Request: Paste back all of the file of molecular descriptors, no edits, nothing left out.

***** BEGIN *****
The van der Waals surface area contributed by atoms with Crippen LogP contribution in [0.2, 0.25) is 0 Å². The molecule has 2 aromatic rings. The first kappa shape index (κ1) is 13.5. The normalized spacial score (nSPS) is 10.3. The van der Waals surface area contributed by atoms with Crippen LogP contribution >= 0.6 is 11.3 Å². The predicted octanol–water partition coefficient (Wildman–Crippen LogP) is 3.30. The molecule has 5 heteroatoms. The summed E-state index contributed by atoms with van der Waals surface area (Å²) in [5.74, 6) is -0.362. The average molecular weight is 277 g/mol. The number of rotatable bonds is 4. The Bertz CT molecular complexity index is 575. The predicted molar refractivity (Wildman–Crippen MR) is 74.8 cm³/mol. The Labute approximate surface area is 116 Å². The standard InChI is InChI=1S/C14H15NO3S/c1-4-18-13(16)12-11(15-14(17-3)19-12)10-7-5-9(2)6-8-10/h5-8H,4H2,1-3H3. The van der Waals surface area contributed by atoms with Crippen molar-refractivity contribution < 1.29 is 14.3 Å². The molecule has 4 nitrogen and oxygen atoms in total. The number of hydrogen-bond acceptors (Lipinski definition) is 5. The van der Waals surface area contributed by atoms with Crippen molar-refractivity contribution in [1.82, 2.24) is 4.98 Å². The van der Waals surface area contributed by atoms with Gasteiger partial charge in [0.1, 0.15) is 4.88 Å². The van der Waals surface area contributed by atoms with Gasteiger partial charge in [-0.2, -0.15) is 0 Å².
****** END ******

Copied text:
The van der Waals surface area contributed by atoms with Crippen LogP contribution in [0.2, 0.25) is 0 Å². The molecule has 2 aromatic rings. The first kappa shape index (κ1) is 13.5. The normalized spacial score (nSPS) is 10.3. The van der Waals surface area contributed by atoms with Crippen LogP contribution >= 0.6 is 11.3 Å². The predicted octanol–water partition coefficient (Wildman–Crippen LogP) is 3.30. The molecule has 5 heteroatoms. The summed E-state index contributed by atoms with van der Waals surface area (Å²) in [5.74, 6) is -0.362. The average molecular weight is 277 g/mol. The number of rotatable bonds is 4. The Bertz CT molecular complexity index is 575. The predicted molar refractivity (Wildman–Crippen MR) is 74.8 cm³/mol. The Labute approximate surface area is 116 Å². The standard InChI is InChI=1S/C14H15NO3S/c1-4-18-13(16)12-11(15-14(17-3)19-12)10-7-5-9(2)6-8-10/h5-8H,4H2,1-3H3. The van der Waals surface area contributed by atoms with Crippen molar-refractivity contribution < 1.29 is 14.3 Å². The molecule has 4 nitrogen and oxygen atoms in total. The number of hydrogen-bond acceptors (Lipinski definition) is 5. The van der Waals surface area contributed by atoms with Crippen molar-refractivity contribution in [1.82, 2.24) is 4.98 Å². The van der Waals surface area contributed by atoms with Gasteiger partial charge in [0.1, 0.15) is 4.88 Å². The van der Waals surface area contributed by atoms with Gasteiger partial charge in [-0.2, -0.15) is 0 Å².